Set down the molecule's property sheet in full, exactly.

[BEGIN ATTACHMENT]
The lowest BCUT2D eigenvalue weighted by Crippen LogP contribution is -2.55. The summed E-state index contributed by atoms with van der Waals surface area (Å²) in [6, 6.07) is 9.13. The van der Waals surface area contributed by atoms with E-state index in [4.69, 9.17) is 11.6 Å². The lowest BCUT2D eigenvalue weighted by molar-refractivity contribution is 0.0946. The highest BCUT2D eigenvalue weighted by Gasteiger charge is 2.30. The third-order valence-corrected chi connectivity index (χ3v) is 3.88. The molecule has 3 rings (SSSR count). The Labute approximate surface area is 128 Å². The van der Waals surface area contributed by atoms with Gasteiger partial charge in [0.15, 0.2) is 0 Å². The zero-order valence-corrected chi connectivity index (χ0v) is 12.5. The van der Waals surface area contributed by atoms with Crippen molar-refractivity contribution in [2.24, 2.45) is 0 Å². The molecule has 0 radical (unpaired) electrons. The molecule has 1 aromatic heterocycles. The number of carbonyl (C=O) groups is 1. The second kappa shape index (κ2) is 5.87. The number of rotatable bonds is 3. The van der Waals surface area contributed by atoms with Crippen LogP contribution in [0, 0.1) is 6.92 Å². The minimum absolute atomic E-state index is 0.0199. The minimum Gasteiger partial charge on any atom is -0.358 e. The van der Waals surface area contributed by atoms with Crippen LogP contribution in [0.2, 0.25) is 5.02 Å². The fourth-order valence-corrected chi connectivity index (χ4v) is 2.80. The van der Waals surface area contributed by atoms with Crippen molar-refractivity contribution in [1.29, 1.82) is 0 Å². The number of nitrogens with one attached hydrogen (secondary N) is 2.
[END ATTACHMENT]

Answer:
The lowest BCUT2D eigenvalue weighted by Crippen LogP contribution is -2.55. The summed E-state index contributed by atoms with van der Waals surface area (Å²) in [6, 6.07) is 9.13. The van der Waals surface area contributed by atoms with E-state index in [4.69, 9.17) is 11.6 Å². The lowest BCUT2D eigenvalue weighted by molar-refractivity contribution is 0.0946. The highest BCUT2D eigenvalue weighted by Gasteiger charge is 2.30. The third-order valence-corrected chi connectivity index (χ3v) is 3.88. The molecule has 3 rings (SSSR count). The Labute approximate surface area is 128 Å². The van der Waals surface area contributed by atoms with Gasteiger partial charge in [0.15, 0.2) is 0 Å². The zero-order valence-corrected chi connectivity index (χ0v) is 12.5. The van der Waals surface area contributed by atoms with Crippen molar-refractivity contribution in [2.24, 2.45) is 0 Å². The molecule has 0 radical (unpaired) electrons. The molecule has 1 aromatic heterocycles. The number of carbonyl (C=O) groups is 1. The second kappa shape index (κ2) is 5.87. The number of rotatable bonds is 3. The van der Waals surface area contributed by atoms with Crippen LogP contribution in [0, 0.1) is 6.92 Å². The minimum absolute atomic E-state index is 0.0199. The minimum Gasteiger partial charge on any atom is -0.358 e. The van der Waals surface area contributed by atoms with Crippen LogP contribution in [0.2, 0.25) is 5.02 Å². The fourth-order valence-corrected chi connectivity index (χ4v) is 2.80. The van der Waals surface area contributed by atoms with Crippen molar-refractivity contribution in [1.29, 1.82) is 0 Å². The number of nitrogens with one attached hydrogen (secondary N) is 2.